Originally, Herzfeld had sued Laventhol and eleven other defendants*fn1 primarily to recover $510,000 which he claimed that he had paid for certain securities of Firestone Group, Ltd. ("FGL"), namely, two FGL units, each unit consisting of a $250,000 FGL note and 5000 shares of FGL stock at $1 a share, a total of $255,000 per unit. The substance of Herzfeld's charges was that the representations made to him by the defendants in connection with the purchase were materially misleading and that there were omissions of material facts, all of which were inducing factors, and on which he relied, in making his purchase and in not exercising his right of rescission. Herzfeld predicated his suit upon alleged violations of the securities laws of the United States,*fn2 Section 352-c of the New York General Business Law and common law fraud.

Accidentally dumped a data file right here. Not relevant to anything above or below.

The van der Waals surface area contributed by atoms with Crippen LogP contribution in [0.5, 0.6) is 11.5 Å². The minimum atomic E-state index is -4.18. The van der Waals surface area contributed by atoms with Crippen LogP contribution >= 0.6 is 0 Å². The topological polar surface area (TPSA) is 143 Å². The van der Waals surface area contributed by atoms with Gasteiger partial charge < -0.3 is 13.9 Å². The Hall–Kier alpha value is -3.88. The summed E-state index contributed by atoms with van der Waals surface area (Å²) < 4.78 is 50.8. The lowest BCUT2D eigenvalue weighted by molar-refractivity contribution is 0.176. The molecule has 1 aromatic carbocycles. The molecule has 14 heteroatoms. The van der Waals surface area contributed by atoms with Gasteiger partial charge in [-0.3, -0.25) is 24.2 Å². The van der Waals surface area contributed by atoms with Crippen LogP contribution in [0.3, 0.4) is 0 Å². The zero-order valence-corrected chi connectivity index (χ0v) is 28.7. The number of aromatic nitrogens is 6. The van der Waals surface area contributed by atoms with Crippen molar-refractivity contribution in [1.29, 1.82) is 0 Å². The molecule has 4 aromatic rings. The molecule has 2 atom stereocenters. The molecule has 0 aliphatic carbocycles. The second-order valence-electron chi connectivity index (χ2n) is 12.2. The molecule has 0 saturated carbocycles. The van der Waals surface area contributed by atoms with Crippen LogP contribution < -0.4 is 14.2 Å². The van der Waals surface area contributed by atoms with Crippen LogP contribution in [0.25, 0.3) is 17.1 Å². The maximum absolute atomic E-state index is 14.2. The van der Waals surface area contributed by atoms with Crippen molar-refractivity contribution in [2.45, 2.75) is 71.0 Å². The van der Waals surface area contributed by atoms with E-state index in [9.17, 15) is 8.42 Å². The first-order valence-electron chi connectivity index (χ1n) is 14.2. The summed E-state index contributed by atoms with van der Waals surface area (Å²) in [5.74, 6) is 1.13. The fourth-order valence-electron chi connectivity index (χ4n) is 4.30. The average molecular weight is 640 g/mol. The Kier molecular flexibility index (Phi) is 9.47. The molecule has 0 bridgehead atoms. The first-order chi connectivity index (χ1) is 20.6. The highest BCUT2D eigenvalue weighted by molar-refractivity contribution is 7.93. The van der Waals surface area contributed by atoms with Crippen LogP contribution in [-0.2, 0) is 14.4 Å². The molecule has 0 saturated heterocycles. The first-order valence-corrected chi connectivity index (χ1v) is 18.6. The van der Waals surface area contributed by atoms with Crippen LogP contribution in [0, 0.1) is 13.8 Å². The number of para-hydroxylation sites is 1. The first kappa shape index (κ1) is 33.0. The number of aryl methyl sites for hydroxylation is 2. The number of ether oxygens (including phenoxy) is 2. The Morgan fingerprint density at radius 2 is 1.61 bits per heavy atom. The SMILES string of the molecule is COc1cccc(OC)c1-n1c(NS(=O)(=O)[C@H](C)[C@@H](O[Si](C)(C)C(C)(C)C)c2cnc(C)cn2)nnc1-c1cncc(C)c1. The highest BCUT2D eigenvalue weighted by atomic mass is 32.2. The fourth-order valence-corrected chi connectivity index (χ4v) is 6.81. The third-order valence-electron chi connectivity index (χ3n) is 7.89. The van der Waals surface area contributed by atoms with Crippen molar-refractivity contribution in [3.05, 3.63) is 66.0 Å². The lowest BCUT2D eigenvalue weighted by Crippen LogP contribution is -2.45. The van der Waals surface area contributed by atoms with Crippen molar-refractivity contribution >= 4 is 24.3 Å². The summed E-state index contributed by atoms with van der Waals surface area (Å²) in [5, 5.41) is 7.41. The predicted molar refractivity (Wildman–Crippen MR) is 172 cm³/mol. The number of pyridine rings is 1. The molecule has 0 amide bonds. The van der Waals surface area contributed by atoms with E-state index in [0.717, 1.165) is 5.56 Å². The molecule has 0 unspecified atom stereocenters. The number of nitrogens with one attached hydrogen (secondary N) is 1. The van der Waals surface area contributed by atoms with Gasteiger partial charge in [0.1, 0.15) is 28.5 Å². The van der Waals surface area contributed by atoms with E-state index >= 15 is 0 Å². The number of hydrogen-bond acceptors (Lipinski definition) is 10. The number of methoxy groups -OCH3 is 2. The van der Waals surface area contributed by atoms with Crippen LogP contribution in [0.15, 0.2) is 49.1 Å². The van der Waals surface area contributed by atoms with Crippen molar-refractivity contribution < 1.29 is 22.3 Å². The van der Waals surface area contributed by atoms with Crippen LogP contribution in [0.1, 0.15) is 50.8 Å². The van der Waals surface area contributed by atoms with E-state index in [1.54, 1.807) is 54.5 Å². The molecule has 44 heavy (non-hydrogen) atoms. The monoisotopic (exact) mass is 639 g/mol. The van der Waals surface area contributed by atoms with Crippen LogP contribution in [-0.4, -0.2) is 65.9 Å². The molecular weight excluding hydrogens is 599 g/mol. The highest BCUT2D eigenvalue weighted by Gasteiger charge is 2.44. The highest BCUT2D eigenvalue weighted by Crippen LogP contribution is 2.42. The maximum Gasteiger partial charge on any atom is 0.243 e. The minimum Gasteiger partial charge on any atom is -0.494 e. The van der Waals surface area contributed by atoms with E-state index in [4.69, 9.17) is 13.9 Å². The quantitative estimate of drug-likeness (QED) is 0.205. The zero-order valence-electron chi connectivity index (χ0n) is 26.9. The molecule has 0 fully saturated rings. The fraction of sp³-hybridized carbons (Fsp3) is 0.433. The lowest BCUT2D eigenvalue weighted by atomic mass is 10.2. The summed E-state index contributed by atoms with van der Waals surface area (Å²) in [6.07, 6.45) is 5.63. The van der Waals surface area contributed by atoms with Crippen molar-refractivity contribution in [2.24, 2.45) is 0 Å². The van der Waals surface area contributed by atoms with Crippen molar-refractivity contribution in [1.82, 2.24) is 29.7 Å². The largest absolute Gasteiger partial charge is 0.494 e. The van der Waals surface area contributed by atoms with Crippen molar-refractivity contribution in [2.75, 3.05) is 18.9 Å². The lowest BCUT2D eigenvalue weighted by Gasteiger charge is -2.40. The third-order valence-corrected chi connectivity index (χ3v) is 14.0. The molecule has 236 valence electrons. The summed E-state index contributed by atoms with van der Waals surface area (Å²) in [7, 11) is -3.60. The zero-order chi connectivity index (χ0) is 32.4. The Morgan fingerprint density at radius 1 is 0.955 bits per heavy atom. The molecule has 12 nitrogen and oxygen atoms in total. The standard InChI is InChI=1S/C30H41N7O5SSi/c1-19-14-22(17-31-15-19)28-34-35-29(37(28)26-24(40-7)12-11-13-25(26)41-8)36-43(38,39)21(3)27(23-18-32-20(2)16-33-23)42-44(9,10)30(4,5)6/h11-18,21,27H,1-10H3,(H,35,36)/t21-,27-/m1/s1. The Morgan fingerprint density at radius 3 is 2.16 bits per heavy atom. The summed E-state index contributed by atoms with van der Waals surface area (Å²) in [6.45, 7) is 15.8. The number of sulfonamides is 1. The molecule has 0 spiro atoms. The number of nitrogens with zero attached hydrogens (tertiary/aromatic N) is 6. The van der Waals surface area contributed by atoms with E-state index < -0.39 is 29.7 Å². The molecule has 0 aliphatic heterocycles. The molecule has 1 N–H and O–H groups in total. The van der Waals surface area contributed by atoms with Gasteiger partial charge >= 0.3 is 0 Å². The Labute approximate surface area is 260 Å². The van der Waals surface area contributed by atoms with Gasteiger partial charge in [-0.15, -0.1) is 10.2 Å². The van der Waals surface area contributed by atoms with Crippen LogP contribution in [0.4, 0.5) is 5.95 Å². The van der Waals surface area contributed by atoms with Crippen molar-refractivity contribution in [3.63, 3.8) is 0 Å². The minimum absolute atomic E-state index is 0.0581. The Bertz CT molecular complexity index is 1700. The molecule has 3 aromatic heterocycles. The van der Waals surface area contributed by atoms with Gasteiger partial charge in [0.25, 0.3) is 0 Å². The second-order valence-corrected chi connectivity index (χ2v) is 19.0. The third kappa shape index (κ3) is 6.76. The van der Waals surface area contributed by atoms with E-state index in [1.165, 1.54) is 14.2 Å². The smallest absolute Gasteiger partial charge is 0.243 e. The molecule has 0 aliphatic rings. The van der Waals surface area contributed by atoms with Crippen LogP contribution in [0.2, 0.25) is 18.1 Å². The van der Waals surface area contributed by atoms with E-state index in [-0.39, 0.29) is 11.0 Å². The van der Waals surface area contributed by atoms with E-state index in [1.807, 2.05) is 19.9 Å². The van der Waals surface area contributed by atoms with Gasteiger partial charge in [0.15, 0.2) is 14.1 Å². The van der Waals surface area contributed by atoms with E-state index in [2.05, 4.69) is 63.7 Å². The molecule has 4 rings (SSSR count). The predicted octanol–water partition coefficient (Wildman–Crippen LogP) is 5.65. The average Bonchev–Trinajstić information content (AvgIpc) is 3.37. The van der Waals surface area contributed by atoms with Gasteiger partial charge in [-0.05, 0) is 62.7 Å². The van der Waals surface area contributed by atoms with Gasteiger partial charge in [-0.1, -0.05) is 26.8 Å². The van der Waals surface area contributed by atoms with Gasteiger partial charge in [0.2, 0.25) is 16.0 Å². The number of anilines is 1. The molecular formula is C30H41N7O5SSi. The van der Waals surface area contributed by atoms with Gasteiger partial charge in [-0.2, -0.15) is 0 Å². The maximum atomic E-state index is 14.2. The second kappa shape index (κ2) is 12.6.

That suit was settled by all defendants except Laventhol for $357,000. Thereafter, by an amended complaint, Herzfeld sought to recoup the balance ($153,000) of the $510,000 from Laventhol. Laventhol thereupon, as a third-party plaintiff, sued nine settling defendants to recover, by way of contribution, a portion of such amount, costs and attorneys' fees for which it might be liable in the new Herzfeld suit. In their answer, Allen asserted counterclaims against Laventhol.
The specific facts are particularly important in determining the rights of the parties, Herzfeld, Laventhol and Allen, and are best developed in chronological order.